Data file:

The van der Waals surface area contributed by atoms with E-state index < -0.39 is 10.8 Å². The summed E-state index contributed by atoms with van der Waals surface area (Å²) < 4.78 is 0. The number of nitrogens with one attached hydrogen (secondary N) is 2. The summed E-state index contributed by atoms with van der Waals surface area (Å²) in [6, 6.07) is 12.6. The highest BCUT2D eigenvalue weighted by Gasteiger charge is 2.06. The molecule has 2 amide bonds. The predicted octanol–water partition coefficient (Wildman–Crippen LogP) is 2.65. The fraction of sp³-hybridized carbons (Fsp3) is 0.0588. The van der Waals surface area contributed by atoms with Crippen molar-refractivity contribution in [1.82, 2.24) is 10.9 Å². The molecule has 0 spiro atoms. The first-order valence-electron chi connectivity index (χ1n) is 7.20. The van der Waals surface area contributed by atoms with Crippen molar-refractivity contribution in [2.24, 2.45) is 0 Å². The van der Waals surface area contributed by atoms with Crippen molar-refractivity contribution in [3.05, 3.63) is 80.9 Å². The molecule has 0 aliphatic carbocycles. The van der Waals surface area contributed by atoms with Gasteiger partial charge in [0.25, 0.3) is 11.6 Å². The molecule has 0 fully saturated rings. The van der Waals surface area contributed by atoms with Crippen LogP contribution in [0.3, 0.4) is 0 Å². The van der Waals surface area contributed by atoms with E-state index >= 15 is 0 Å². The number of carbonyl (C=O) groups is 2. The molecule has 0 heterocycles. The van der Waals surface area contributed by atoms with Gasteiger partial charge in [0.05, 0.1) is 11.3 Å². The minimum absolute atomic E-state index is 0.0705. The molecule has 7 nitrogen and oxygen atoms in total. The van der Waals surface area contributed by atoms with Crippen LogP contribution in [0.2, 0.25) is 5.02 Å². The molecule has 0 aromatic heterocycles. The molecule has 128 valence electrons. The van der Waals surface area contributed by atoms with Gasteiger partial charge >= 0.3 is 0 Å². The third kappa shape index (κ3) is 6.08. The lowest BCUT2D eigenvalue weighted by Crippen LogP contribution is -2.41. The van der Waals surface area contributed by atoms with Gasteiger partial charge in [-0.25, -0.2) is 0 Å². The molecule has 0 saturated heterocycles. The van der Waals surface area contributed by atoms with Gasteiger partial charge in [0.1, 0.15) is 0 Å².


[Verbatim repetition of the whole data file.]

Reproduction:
The van der Waals surface area contributed by atoms with E-state index < -0.39 is 10.8 Å². The summed E-state index contributed by atoms with van der Waals surface area (Å²) < 4.78 is 0. The number of nitrogens with one attached hydrogen (secondary N) is 2. The summed E-state index contributed by atoms with van der Waals surface area (Å²) in [6, 6.07) is 12.6. The highest BCUT2D eigenvalue weighted by Gasteiger charge is 2.06. The molecule has 2 amide bonds. The predicted octanol–water partition coefficient (Wildman–Crippen LogP) is 2.65. The fraction of sp³-hybridized carbons (Fsp3) is 0.0588. The van der Waals surface area contributed by atoms with Crippen molar-refractivity contribution in [1.82, 2.24) is 10.9 Å². The molecule has 0 spiro atoms. The first-order valence-electron chi connectivity index (χ1n) is 7.20. The van der Waals surface area contributed by atoms with Crippen molar-refractivity contribution in [2.24, 2.45) is 0 Å². The van der Waals surface area contributed by atoms with Crippen molar-refractivity contribution in [3.05, 3.63) is 80.9 Å². The molecule has 0 aliphatic carbocycles. The van der Waals surface area contributed by atoms with Gasteiger partial charge in [0.25, 0.3) is 11.6 Å². The molecule has 0 fully saturated rings. The van der Waals surface area contributed by atoms with Crippen LogP contribution in [0.3, 0.4) is 0 Å². The van der Waals surface area contributed by atoms with E-state index >= 15 is 0 Å². The number of carbonyl (C=O) groups is 2. The molecule has 0 heterocycles. The van der Waals surface area contributed by atoms with Gasteiger partial charge in [0.05, 0.1) is 11.3 Å². The minimum absolute atomic E-state index is 0.0705. The molecule has 7 nitrogen and oxygen atoms in total. The van der Waals surface area contributed by atoms with Crippen LogP contribution in [0.2, 0.25) is 5.02 Å². The molecule has 0 aromatic heterocycles. The molecule has 128 valence electrons. The van der Waals surface area contributed by atoms with Gasteiger partial charge >= 0.3 is 0 Å². The third kappa shape index (κ3) is 6.08. The lowest BCUT2D eigenvalue weighted by Crippen LogP contribution is -2.41. The van der Waals surface area contributed by atoms with Gasteiger partial charge in [-0.25, -0.2) is 0 Å². The molecule has 0 saturated heterocycles. The van der Waals surface area contributed by atoms with Gasteiger partial charge in [0.1, 0.15) is 0 Å².